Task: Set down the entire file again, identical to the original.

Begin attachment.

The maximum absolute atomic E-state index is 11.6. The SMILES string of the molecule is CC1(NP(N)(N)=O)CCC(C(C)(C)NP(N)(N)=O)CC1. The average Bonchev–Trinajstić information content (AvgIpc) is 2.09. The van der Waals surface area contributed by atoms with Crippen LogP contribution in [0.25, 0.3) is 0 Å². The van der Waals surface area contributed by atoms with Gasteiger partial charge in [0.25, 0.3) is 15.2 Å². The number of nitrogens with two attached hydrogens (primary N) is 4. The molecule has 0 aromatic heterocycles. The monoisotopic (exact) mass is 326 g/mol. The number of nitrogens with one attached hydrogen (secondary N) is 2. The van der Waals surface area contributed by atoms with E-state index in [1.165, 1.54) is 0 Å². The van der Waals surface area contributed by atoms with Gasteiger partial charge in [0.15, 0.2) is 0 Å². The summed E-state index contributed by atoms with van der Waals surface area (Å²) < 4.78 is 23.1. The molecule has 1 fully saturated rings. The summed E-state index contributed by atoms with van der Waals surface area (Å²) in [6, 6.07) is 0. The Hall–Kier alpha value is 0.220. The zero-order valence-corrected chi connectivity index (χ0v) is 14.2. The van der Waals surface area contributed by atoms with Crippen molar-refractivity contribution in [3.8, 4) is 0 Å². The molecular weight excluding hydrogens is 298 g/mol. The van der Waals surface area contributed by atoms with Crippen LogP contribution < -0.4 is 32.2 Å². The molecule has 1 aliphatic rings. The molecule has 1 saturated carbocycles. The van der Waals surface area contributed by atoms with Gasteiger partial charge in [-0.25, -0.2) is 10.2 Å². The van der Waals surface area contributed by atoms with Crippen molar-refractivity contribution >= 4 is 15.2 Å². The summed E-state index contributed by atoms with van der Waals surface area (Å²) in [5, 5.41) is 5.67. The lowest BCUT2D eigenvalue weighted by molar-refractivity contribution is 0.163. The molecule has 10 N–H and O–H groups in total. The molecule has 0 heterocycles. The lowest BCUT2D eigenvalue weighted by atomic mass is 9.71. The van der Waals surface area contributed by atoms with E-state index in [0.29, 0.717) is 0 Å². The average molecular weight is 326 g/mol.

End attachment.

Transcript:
The maximum absolute atomic E-state index is 11.6. The SMILES string of the molecule is CC1(NP(N)(N)=O)CCC(C(C)(C)NP(N)(N)=O)CC1. The average Bonchev–Trinajstić information content (AvgIpc) is 2.09. The van der Waals surface area contributed by atoms with Crippen LogP contribution in [0.25, 0.3) is 0 Å². The van der Waals surface area contributed by atoms with Gasteiger partial charge in [0.25, 0.3) is 15.2 Å². The number of nitrogens with two attached hydrogens (primary N) is 4. The molecule has 0 aromatic heterocycles. The monoisotopic (exact) mass is 326 g/mol. The number of nitrogens with one attached hydrogen (secondary N) is 2. The van der Waals surface area contributed by atoms with E-state index in [1.165, 1.54) is 0 Å². The van der Waals surface area contributed by atoms with Gasteiger partial charge in [0.15, 0.2) is 0 Å². The summed E-state index contributed by atoms with van der Waals surface area (Å²) < 4.78 is 23.1. The molecule has 1 fully saturated rings. The summed E-state index contributed by atoms with van der Waals surface area (Å²) in [6, 6.07) is 0. The Hall–Kier alpha value is 0.220. The zero-order valence-corrected chi connectivity index (χ0v) is 14.2. The van der Waals surface area contributed by atoms with Crippen molar-refractivity contribution in [3.8, 4) is 0 Å². The molecular weight excluding hydrogens is 298 g/mol. The van der Waals surface area contributed by atoms with Crippen LogP contribution < -0.4 is 32.2 Å². The molecule has 1 aliphatic rings. The molecule has 1 saturated carbocycles. The van der Waals surface area contributed by atoms with Gasteiger partial charge in [-0.25, -0.2) is 10.2 Å². The van der Waals surface area contributed by atoms with Crippen molar-refractivity contribution >= 4 is 15.2 Å². The summed E-state index contributed by atoms with van der Waals surface area (Å²) in [5, 5.41) is 5.67. The lowest BCUT2D eigenvalue weighted by molar-refractivity contribution is 0.163. The molecule has 10 N–H and O–H groups in total. The molecule has 0 heterocycles. The lowest BCUT2D eigenvalue weighted by atomic mass is 9.71. The van der Waals surface area contributed by atoms with E-state index in [0.29, 0.717) is 0 Å². The average molecular weight is 326 g/mol.